TransitScreen launches mobile app CityMotion
- TransitScreen, a Washington, DC-based software company that offers real-time displays of transportation options, announced Monday it is launching a mobile app, CityMotion.
- Until now, TransitScreen information was only hosted on digital screens that are outfitted in commercial buildings and lobbies. However, the TransitScreen team realized an additional resource was needed for its users. "[Y]our need for information doesn't stop as you exit your building in the morning," the team wrote in a blog post. "Starting now, you'll have all the convenience of TransitScreen right in your pocket."
- Only folks who live or work in a building that uses TransitScreen will have access to the app, which is currently available for iOS and Android.
Since its launch in 2013, TransitScreen has worked to curate local, real-time mobility information into a single hub to simplify trip planning and public transit use. In a June interview with Smart Cities Dive, TransitScreen CEO and co-founder Matt Caywood touted the company's unique business model — selling transit information to real estate clients — as "scrappy," noting, "We're able to make a very large impact on smart cities while still being a very small and lightly-funded company."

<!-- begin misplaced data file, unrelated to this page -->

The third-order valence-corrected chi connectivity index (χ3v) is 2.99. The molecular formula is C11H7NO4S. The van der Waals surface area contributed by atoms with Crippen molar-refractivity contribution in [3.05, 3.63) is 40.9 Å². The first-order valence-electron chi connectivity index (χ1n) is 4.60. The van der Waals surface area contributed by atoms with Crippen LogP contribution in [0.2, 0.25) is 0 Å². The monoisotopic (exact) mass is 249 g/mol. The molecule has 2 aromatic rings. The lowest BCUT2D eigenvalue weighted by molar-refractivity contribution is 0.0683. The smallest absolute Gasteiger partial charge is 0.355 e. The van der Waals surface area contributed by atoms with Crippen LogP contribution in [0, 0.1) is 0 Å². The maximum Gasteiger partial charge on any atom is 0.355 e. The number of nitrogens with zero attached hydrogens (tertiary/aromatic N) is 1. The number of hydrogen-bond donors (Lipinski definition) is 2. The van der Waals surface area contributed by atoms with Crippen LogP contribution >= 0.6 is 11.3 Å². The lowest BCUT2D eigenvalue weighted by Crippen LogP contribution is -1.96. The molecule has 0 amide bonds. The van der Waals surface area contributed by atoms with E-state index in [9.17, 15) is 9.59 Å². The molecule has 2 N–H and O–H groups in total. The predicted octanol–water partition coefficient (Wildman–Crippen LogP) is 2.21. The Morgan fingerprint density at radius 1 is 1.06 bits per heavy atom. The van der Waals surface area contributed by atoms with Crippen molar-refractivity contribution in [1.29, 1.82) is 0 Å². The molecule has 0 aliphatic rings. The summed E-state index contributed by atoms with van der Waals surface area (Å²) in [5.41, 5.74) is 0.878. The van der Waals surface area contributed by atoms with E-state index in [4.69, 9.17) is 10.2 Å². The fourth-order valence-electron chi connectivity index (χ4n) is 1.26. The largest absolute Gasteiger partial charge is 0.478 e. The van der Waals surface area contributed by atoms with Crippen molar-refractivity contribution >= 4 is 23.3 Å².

And while the company was already bringing an innovative solution to cities through its digital screens, this business move recognizes that we are living in a mobile-first world where phone apps are a primary resource for information. TransitScreen's efforts to "cut through the noise" of mobile app options by offering all local transportation information through CityMotion is intended to save users time wile also "increasing their awareness of transportation options."
Aside from CityMotion, TransitScreen has developed other helpful applications to improve how residents get around town, including MobilityScore, a tool that ranks city locations based on access to mobility services. The company also prioritizes its social media accounts and regular e-mail newsletters to remain vocal on the evolution of the urban experience. "We started with this unique public information solution but we’re really taking it to wherever people are making decisions based on mobility," Caywood told Smart Cities Dive.
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